After my first grown up job, which was as the Media Relations Manager for The International Ecotourism Society (TIES, yes, they used "THE" in the acronym and it both confused and made everyone angry and no one will ever recover, etc), I found myself unemployed.
My position was funded by a grant. 9/11 happened and the travel industry tanked and the grant was not renewed.
I interviewed all over Vermont--and declined a $17,500/year job writing for a local newspaper (although I think it would have been so much fun!) and decided to return home to Philly. One of my first, promising interviews was for a scientific and medical association in the city. The interviewer asked me if I liked science and I gave the most moronic answer:
"I am just not, like science-y."
Needless to say, the SCIENTIFIC association went with a more science-y candidate.
I think about that all the time--how I immediately put myself down because I did not have a science degree and felt it was better to discount myself than be called out as an imposter.
Never mind the fact that I had spent 2 years explaining complex and very science-y topics related to travel, the environment, climate change and habitat destruction; followed by 6 months of writing about astronomy for the Franklin Institute.
Imposter syndrome is really a chronic disease.
When people ask me what I write, I rarely say that I write science because well, I don't have a science degree and I often feel like it is better to discount myself rather than be called out as an imposter.
But, I am science-y! I am so science-y!I have been writing about pediatric oncology for 6 years.
In fact, I just wrote this piece that I am really proud of about this amazing researcher in Vienna-Dr. Kovar. What I love about his story and actually all the stories of the researchers I encounter is that the person doing the science is as interesting as the science itself.
When Dr. Kovar was starting his career 30 years ago and was studying Ewing sarcoma, a type of bone cancer, his brother was diagnosed with the same disease. Dr. Kovar did not choose to study Ewing's (he was studying genetics) and his brother certainly did not choose to have Ewing's. But there they were, two brothers in different boats, in the same terrifying sea. His brother died. Dr. Kovar, the brilliant young scientist, was left with grief and a mission: cure Ewing sarcoma.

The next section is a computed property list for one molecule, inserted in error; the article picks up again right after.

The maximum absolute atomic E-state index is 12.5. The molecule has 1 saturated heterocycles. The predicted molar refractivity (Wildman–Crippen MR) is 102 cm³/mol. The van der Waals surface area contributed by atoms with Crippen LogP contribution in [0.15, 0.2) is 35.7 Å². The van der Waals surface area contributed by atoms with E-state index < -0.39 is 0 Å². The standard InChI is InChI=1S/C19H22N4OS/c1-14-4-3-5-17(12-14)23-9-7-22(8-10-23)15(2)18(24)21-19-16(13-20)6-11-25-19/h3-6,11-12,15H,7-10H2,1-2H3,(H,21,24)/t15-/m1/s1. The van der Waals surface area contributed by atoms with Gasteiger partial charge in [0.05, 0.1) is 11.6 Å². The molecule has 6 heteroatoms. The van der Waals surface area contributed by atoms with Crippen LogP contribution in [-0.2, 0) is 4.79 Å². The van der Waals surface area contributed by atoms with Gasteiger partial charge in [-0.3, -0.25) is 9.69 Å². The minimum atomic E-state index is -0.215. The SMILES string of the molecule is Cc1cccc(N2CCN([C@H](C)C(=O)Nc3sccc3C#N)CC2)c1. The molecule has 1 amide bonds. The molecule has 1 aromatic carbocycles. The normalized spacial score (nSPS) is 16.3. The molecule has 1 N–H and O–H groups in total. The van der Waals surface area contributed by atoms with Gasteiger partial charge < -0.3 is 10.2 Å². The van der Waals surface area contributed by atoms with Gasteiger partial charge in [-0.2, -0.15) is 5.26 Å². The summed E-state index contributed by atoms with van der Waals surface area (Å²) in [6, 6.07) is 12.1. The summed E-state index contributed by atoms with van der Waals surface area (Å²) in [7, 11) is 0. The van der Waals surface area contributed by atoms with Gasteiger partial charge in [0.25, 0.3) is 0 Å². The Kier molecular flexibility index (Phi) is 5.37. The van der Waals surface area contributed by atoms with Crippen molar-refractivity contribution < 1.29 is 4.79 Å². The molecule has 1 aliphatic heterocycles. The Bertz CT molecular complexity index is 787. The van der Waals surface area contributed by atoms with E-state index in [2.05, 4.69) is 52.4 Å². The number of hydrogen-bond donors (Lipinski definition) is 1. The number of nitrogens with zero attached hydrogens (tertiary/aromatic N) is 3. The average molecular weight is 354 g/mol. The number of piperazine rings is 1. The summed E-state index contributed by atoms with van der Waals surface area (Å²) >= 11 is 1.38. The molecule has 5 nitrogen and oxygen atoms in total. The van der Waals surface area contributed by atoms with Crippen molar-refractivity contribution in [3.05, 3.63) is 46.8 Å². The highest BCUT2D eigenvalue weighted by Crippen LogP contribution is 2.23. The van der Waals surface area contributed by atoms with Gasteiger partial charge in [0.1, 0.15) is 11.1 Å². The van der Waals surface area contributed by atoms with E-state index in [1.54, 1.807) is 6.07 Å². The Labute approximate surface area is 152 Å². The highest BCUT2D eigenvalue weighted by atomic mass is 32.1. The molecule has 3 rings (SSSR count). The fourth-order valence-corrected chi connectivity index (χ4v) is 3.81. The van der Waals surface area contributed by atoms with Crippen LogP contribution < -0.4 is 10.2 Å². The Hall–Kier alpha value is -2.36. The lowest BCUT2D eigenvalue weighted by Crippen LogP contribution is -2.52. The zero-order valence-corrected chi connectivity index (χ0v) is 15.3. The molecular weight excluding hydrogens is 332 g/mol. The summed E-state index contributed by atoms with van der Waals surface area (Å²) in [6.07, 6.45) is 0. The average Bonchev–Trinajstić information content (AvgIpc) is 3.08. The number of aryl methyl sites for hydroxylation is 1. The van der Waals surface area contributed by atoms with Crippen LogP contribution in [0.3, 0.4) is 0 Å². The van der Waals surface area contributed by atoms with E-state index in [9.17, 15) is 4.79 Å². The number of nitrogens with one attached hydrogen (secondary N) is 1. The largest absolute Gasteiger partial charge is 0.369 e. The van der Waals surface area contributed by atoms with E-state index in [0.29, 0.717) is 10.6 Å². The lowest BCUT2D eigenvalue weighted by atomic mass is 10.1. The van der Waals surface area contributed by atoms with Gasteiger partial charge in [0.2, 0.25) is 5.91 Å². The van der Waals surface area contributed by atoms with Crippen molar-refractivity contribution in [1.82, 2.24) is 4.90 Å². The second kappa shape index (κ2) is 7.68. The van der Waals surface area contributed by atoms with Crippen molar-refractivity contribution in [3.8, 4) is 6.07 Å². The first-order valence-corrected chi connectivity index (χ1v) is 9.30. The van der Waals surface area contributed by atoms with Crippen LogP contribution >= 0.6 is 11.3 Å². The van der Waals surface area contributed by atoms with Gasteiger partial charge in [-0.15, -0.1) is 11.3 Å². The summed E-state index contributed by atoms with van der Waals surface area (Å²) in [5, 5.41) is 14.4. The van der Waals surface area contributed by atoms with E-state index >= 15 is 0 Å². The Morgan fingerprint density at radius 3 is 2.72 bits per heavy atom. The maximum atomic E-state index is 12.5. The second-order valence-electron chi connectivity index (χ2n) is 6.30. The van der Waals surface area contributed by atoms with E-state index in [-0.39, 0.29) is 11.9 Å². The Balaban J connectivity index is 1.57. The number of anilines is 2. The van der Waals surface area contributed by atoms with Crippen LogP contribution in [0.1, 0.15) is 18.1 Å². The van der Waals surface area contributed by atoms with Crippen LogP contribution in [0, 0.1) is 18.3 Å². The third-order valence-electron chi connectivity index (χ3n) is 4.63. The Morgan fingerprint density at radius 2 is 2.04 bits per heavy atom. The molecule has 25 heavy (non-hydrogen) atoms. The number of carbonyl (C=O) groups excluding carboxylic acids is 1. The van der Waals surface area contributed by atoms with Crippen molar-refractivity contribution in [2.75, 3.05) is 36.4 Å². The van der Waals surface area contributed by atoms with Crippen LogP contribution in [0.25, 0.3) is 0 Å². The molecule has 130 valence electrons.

And now, he is using knowledge that existed 30 years ago, with the cutting edge tools that did not. And he is also using a grant from Alex's Lemonade Stand Foundation. I think he'll make an impact--and I think he'll find a cure.
You can read about Dr. Kovar, here (and you totally should).
One thing Dr. Kovar said in his interview with me stuck with me--he said that doctor's told his brother that researchers were working hard to find cures and that he was one of them. I did not ask how that felt--but I can take some guesses: devastating, frustrating and like he was an imposter. I have no idea if this is all true; but putting myself in his shoes, I know that maybe I would not be motivated to continue on because it would be easier to pretend versus face the chance that someone would call me out as an imposter.
Of course, that is a ridiculous, silly way to live and while I try not to live this way, I know I do all the time. Who am I to think that I am an expert on anything? Isn't there someone more trained? What about those science writing jobs that require a PhD, clearly I should never, ever acknowledge my expertise because there is someone better, right?
Imposter syndrome feeds on humility--and too much humility, like too much water, just drowns out the truth.
And while it feels easier not to finish an essay that I started about respect and disability, because what if someone who is really an expert on disability reads it and calls me out as an imposter; it is not easier at all. It grates on me and has me thinking of missed opportunities like that science interview back in the day. The only solution, as I would tell my children, is to stop letting it grate on me.
So, I'll end right there and open up my essay--the one which I am very much qualified to write--and write it--combatting that imposter syndrome one word at a time.